The merits of this decision aren’t the focus of this blog, but I firmly believe that the First Circuit got this one right.  The Constitution grants Congress the right to enact bankruptcy laws, see U.S. Const. art. I, § 8, cl. 4, but that does not mean that those laws can supersede other “limitations placed by the Constitution on governmental action,” including “the relevant limitations of the Bill of Rights,” Barenblatt v. United States, 360 U.S. 109, 112 (1959).  In my view, bankruptcy laws should therefore be subject to the Takings Clause’s just compensation requirement (and would be even if the requirement weren’t “self-executing”).

Enforcing judgments for just compensation:  Another live example in which the “self-executing” nature of the just compensation requirement came into focus was in Ariyan v. Sewerage & Water Board of New Orleans, 29 F.4th 226 (5th Cir. 2022).  As background, Louisiana has a constitutional provision that allows property owners to sue for inverse takings but requires them to obtain legislative appropriations to collect on their judgments.

In Ariyan, several landowners with judgments against Louisiana—which the state refused to pay—sued in federal court, arguing that it was a taking of their just compensation rights.  The notion of the Just Compensation Clause as a “self-executing remedy”—as the Supreme Court has repeatedly described it—would lead one to believe that the state would be forced to pay, but that was not the case in practice.  Instead, the Fifth Circuit ruled that, essentially, the plaintiffs were suing not to enforce the Just Compensation Clause but to enforce the state court judgment.  Based on my reading of the opinion, the panel did not squarely address the property owners’ argument that a judgment for just compensation is unique from other state court judgments (for example, judgments in contact or tort cases) because just compensation is “self-executing.”

Whether the Takings Clause provides a private right of action:  Finally, other recent cases have centered around whether the Fifth Amendment provides a basis to sue in federal court.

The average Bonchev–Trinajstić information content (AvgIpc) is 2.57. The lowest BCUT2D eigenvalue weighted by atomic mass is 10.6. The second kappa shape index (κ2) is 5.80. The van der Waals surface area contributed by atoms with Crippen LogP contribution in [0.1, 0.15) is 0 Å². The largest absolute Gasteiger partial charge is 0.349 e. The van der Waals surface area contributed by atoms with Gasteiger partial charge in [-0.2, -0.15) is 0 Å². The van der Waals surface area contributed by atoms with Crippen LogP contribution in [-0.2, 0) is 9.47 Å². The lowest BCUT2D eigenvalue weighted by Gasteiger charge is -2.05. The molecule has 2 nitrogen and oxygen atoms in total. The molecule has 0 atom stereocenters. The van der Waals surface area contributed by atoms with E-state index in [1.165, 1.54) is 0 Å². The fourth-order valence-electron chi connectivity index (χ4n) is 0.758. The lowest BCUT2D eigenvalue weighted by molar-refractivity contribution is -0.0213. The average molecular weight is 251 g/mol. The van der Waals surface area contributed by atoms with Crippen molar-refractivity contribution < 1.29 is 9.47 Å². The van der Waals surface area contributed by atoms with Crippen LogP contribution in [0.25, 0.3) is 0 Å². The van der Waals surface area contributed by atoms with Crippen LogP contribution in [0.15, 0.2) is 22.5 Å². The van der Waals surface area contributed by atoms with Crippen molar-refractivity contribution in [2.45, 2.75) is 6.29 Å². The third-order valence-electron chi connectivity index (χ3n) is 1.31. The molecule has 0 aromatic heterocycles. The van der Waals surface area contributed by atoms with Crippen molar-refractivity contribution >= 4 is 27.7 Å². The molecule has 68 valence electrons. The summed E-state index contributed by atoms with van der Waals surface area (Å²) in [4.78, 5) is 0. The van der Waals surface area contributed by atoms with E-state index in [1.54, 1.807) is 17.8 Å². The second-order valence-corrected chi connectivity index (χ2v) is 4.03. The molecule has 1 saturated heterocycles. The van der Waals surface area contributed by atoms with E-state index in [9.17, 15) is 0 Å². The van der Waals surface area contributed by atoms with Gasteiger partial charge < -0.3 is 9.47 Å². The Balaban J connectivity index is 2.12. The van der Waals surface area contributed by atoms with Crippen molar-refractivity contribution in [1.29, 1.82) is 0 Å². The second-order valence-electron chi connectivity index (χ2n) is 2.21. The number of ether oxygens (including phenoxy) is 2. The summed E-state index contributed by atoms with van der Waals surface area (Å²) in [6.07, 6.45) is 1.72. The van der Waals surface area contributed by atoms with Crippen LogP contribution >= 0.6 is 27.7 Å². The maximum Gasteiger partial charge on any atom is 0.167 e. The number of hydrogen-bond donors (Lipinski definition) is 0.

In Brott v. United States, 848 F.3d 425 (6th Cir. 2017)—a case our co-presenter Steve worked on and will discuss in detail at the conference—the Sixth Circuit ruled that “the fact that the Fifth Amendment creates a ‘right to recover just compensation,’ … does not mean that the United States has waived sovereign immunity such that the right may be enforced by suit for money damages.”  (quoting First English, 482 U.S. at 315).

And, more recently, in Devillier v. Texas, 53 F.4th 904, 904 (5th Cir. Jan. 10, 2023), the Fifth Circuit—in a single sentence—ruled that the Takings Clause (as applied to states through the Fourteenth Amendment) does not provide a right of action for takings claims against a state.  In reaching that decision, the Fifth Circuit frustratingly failed to address the lower court’s thoughtful explanation for reaching the opposite conclusion.  It is worth noting that the posture in Devillier was unique:  The lower court ruled that the state waived its sovereign immunity from suit by removing the case to federal court and waived its sovereign immunity from liability through its state constitution.  If anything, that case presented a prime opportunity to weigh in on the issue we now discuss.


Based on the above examples, it is clear that lower federal courts have not agreed that the just compensation requirement is “self-executing” in the traditional sense.  Perhaps in a subsequent blog I will explain in more detail the contexts in which the Supreme Court has described the just compensation requirement as “self-executing” and what I think that means moving forward.